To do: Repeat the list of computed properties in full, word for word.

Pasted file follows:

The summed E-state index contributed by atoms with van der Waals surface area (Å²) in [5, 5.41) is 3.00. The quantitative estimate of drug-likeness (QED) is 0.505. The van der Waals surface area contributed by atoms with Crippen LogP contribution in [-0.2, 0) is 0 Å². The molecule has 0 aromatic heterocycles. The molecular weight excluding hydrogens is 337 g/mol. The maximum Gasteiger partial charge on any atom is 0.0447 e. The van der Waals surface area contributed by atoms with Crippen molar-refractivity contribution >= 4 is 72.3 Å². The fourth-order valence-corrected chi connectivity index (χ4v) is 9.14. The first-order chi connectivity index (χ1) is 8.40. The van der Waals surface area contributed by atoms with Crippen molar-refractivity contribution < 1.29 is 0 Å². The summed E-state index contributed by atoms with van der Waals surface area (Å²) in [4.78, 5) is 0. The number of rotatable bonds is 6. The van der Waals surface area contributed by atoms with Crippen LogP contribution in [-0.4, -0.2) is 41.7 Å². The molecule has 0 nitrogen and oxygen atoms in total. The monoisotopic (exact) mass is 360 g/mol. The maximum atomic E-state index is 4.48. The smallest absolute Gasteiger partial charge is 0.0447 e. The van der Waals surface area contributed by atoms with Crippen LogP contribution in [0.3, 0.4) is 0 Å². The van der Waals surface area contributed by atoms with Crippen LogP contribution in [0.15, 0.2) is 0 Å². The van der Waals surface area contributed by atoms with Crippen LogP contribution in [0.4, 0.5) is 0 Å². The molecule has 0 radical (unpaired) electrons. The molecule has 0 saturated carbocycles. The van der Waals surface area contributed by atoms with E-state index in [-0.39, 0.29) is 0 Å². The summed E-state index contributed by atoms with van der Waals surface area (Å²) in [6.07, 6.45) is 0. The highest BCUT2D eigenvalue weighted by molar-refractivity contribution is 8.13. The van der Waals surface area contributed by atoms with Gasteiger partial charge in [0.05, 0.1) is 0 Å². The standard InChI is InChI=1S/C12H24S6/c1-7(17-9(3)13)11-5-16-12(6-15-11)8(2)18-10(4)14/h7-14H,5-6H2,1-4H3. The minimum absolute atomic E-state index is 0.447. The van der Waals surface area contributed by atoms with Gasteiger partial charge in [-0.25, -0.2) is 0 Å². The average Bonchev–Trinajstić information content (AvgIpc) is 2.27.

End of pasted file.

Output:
The summed E-state index contributed by atoms with van der Waals surface area (Å²) in [5, 5.41) is 3.00. The quantitative estimate of drug-likeness (QED) is 0.505. The van der Waals surface area contributed by atoms with Crippen LogP contribution in [-0.2, 0) is 0 Å². The molecule has 0 aromatic heterocycles. The molecular weight excluding hydrogens is 337 g/mol. The maximum Gasteiger partial charge on any atom is 0.0447 e. The van der Waals surface area contributed by atoms with Crippen molar-refractivity contribution >= 4 is 72.3 Å². The fourth-order valence-corrected chi connectivity index (χ4v) is 9.14. The first-order chi connectivity index (χ1) is 8.40. The van der Waals surface area contributed by atoms with Crippen molar-refractivity contribution < 1.29 is 0 Å². The summed E-state index contributed by atoms with van der Waals surface area (Å²) in [4.78, 5) is 0. The number of rotatable bonds is 6. The van der Waals surface area contributed by atoms with Crippen LogP contribution in [-0.4, -0.2) is 41.7 Å². The molecule has 0 nitrogen and oxygen atoms in total. The monoisotopic (exact) mass is 360 g/mol. The maximum atomic E-state index is 4.48. The smallest absolute Gasteiger partial charge is 0.0447 e. The van der Waals surface area contributed by atoms with Crippen LogP contribution in [0.3, 0.4) is 0 Å². The van der Waals surface area contributed by atoms with Crippen LogP contribution in [0.15, 0.2) is 0 Å². The van der Waals surface area contributed by atoms with Crippen LogP contribution in [0.4, 0.5) is 0 Å². The molecule has 0 radical (unpaired) electrons. The molecule has 0 saturated carbocycles. The van der Waals surface area contributed by atoms with E-state index in [-0.39, 0.29) is 0 Å². The summed E-state index contributed by atoms with van der Waals surface area (Å²) in [6.07, 6.45) is 0. The highest BCUT2D eigenvalue weighted by molar-refractivity contribution is 8.13. The van der Waals surface area contributed by atoms with Gasteiger partial charge in [0.05, 0.1) is 0 Å². The standard InChI is InChI=1S/C12H24S6/c1-7(17-9(3)13)11-5-16-12(6-15-11)8(2)18-10(4)14/h7-14H,5-6H2,1-4H3. The minimum absolute atomic E-state index is 0.447. The van der Waals surface area contributed by atoms with Gasteiger partial charge in [-0.25, -0.2) is 0 Å². The average Bonchev–Trinajstić information content (AvgIpc) is 2.27.